More to the point, why license medical practitioners at all if there aren’t any quality differences, as seems to be the contention in a number of these comments?

  20. Jay Gregory says:

    John: If any individual wants to practice medicine, they should go to medical school, not go to nursing school and call themselves doctors. There is nothing wrong with a nurse seeing a patient, but the patients most often come to believe that the nurse can do anything a physician can do. Not so!! If you want to practice medicine, go to medical school. JGregory

  21. Bob Deuell says:

    Dear Mr. Goodman:

    Your recent “Health Alert” regarding practice by advanced nurse practitioners does not represent the situation accurately or fairly.

    First, let me state that I have the highest respect for advanced nurse practitioners. As a family physician, I have worked with ANPs for 30 years and I hired the first ANP in Hunt County 24 years ago. In addition, I have served as a preceptor for ANP students and my medical practice in Greenville employs both nurse practitioners and physician assistants and they practice to the full extent of their education and training. Current Texas law does not prevent that.

    Despite our admiration for nurse practitioners, most physicians oppose independent practice because their level of education and training does not qualify them to practice without physician supervision. ANPs are a vital part of our health care system, but their profession was never intended for independent practice.

    Board certified family physicians have a four-year bachelor’s degree; four years of medical school; and then at least three years of advanced and intense clinical training called a residency. Most ANPs have a four-year degree in nursing and a master’s degree. Comparing training hours, a family physician has 15,350 – 18,900 more hours of training than even an ANP with a doctorate degree.

    There is no evidence to support that an expanded scope of practice for ANPs will increase access. In states that allow this, the demographic maps do not show an increase in the number of ANPs going to more underserved areas.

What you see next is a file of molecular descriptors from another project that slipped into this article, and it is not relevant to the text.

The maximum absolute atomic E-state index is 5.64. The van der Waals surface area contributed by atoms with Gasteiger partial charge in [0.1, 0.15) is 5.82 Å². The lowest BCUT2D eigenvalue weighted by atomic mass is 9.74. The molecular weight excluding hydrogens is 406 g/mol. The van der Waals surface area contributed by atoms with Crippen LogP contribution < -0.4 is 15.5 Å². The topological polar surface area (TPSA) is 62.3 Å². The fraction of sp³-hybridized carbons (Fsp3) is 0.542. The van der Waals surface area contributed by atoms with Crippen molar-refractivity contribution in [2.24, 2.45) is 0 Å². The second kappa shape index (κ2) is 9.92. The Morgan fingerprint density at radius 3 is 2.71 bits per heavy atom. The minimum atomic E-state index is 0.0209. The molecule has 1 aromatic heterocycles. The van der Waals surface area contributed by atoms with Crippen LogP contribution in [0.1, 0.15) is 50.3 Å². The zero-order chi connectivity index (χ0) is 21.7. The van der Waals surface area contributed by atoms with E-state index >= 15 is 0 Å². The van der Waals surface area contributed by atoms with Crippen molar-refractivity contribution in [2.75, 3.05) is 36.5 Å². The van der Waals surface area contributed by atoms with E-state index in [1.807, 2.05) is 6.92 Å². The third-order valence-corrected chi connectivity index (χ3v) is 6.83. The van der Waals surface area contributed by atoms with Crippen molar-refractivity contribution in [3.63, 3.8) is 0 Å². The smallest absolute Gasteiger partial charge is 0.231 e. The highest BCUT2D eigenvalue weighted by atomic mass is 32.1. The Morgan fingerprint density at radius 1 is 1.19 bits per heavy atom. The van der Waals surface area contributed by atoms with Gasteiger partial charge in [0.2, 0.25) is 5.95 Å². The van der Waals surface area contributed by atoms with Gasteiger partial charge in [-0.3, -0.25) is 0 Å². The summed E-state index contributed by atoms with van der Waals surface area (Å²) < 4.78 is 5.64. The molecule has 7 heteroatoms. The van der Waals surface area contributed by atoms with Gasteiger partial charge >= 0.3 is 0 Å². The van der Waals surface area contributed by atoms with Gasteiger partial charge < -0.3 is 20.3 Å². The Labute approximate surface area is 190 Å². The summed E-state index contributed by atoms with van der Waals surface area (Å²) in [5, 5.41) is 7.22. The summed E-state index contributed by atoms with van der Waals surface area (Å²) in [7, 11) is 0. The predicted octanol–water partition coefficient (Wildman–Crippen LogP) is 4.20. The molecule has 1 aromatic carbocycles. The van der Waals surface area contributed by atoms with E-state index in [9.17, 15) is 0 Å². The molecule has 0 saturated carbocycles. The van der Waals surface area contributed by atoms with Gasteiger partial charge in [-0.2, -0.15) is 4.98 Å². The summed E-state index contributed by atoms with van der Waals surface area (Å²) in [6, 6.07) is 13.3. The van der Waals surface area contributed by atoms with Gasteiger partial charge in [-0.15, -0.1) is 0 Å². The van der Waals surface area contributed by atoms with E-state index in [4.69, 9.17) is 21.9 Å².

Studies also show that ANPs in independent practice refer more to physicians consultants by 25 percent, and there is a 41 percent increase in the hospitalization rate for patients under the care of independent ANPs. This increases the cost of health care.

    Texas patients would be better served to leave the current law regarding advanced nurse practitioners as is.

    Thank you for your time. If you have any questions or would like to discuss this further, please don’t hesitate to contact me.

    Sincerely,

    Bob Deuell, M.D.
    State Senate, District Two

  22. Marti Settle says:

    Dear John,

    Very good. However, I know several practicing NP’s right here in North Texas. The doctors DO NOT come to see them every 10 days. They do not audit patient charts as the law stipulates. I do not know which doctors oversee more than 4 NP’s at a time but these laws are NOT enforced. Texas is great at making stupid regulations but does not pay for enforcement. The only way a NP would be checked is to receive a complaint from a patient. Otherwise, these audits and oversights are a laughing stock. The people at TDHS write these silly, draconian regulations and laughingly call them “job security.” I personally have had one tell me that the silliness of laws regulating my industry are job security for her. Austin is full of liberal job hugging transplants who know how to write dumb regulations to ensure their jobs under the guise of public safety. Been there, seen it. Documented it.